While looking at the 'Hall of Fame' listing on the back cover of this album, it was obvious that one name was missing, and so I have filled the gap by including Black Sabbath's mega hit "Paranoid" as a bonus track.
When British heavy metal rockers Deep Purple arrived at the Montreux Casino, Switzerland, they were planning to record their album, Machine Head, in its concert area. On the eve of the recording session, Frank Zappa And The Mothers Of Invention were performing at the venue, where a concertgoer - later dubbed "some stupid" in "Smoke On The Water" - let off a flare gun, igniting a fire that burnt the casino to the ground.
The fire started small, but after part of the ceiling collapsed, Zappa ordered the audience out of the hall, He later recalled in an interview, "The auditorium filled with smoke and shortly after, the band had to escape through the backstage tunnel, [and] the heating system exploded blowing several people through the window. Though no one was killed, Deep Purple were forced to find alternate recording space with the help of Claude Nobs, founder of the Montreux Jazz Festival and one of that the heroes of that night, who pulled several kids from the fire, which destroyed Zappa's equipment and put the venue out of commission until 1975.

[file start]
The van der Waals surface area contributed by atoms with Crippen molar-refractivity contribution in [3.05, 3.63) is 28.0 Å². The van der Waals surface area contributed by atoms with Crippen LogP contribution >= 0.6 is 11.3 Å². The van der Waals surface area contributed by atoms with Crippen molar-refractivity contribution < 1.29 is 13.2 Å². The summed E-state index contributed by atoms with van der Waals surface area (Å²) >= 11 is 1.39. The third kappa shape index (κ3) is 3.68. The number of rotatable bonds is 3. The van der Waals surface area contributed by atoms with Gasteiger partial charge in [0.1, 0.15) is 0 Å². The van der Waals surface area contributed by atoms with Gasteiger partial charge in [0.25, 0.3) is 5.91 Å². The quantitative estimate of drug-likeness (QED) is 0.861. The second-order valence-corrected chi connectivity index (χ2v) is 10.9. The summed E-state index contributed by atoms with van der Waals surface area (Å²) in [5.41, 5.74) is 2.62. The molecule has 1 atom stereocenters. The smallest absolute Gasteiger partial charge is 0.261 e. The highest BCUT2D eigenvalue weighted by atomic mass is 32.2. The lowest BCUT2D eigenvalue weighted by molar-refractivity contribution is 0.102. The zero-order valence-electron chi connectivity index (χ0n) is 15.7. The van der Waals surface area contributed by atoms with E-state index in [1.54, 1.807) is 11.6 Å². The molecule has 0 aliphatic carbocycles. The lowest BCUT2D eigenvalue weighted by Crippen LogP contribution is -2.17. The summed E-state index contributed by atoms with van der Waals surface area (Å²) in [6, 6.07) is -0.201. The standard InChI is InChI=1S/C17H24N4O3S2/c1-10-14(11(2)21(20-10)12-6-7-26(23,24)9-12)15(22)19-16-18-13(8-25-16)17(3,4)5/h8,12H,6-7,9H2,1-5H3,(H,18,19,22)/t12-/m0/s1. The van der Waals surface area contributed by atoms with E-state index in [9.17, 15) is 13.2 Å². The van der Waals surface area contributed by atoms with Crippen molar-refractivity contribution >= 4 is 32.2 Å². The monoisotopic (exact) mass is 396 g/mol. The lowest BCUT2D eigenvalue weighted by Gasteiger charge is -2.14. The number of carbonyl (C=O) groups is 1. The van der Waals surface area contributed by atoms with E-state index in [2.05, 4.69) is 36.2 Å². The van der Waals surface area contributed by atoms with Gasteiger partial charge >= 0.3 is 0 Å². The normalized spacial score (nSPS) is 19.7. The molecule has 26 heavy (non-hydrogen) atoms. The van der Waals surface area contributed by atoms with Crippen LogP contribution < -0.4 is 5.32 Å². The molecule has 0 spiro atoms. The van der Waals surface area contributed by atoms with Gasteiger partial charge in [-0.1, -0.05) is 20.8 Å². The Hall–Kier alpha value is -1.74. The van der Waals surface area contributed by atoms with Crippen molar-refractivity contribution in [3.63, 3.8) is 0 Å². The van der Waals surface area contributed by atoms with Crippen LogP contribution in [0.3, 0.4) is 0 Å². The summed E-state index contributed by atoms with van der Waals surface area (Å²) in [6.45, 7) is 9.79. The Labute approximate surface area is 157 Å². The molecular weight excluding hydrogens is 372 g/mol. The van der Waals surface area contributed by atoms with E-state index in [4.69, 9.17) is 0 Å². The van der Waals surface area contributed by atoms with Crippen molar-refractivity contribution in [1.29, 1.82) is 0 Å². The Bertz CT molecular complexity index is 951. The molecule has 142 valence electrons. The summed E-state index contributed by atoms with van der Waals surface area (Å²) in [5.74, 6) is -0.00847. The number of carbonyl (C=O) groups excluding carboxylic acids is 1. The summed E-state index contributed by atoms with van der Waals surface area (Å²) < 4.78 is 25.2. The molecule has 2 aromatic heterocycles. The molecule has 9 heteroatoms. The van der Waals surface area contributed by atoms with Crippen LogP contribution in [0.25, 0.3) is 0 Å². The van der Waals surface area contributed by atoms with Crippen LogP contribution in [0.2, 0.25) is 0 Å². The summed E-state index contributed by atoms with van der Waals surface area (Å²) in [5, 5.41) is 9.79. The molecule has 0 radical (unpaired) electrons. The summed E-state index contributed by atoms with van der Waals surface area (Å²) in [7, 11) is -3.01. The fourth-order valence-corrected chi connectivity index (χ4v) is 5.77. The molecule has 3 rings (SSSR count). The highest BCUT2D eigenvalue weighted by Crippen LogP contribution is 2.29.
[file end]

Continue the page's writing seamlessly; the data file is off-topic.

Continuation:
Deep Purple's iconic track from their album Machine Head "Smoke On The Water," which chronicles the events of that night, "came to me in a dream one or two mornings after the fire," bassist Roger Glover once said. Meanwhile, guitarist Ritchie Blackmore did justice to the drama of the event by adorning the lyric with a menacing four-note blues lick that is now probably the most famous riff in hard rock history [by Sara Farr. Date December 4, 1971 Country Switzerland]
Free - "All Right Now"
Pure and unadulterated, Free emerged as keepers of the flickering flame jf the British blues in a quartet of beautiful balance. Paul Rodgers's Huskily yearning vocals, clothes courtesy of the small ads in Melody Maker; Paul Kossoff stretching his timeless guitar licks with his Les Paul's sustain; teenage Andy Fraser's mile-wide bass; rock-steady Simon Kirke 4/4'ing the whole together on drums. Their manifesto was nowhere better proclaimed than on their 1970 hit "All Right Now".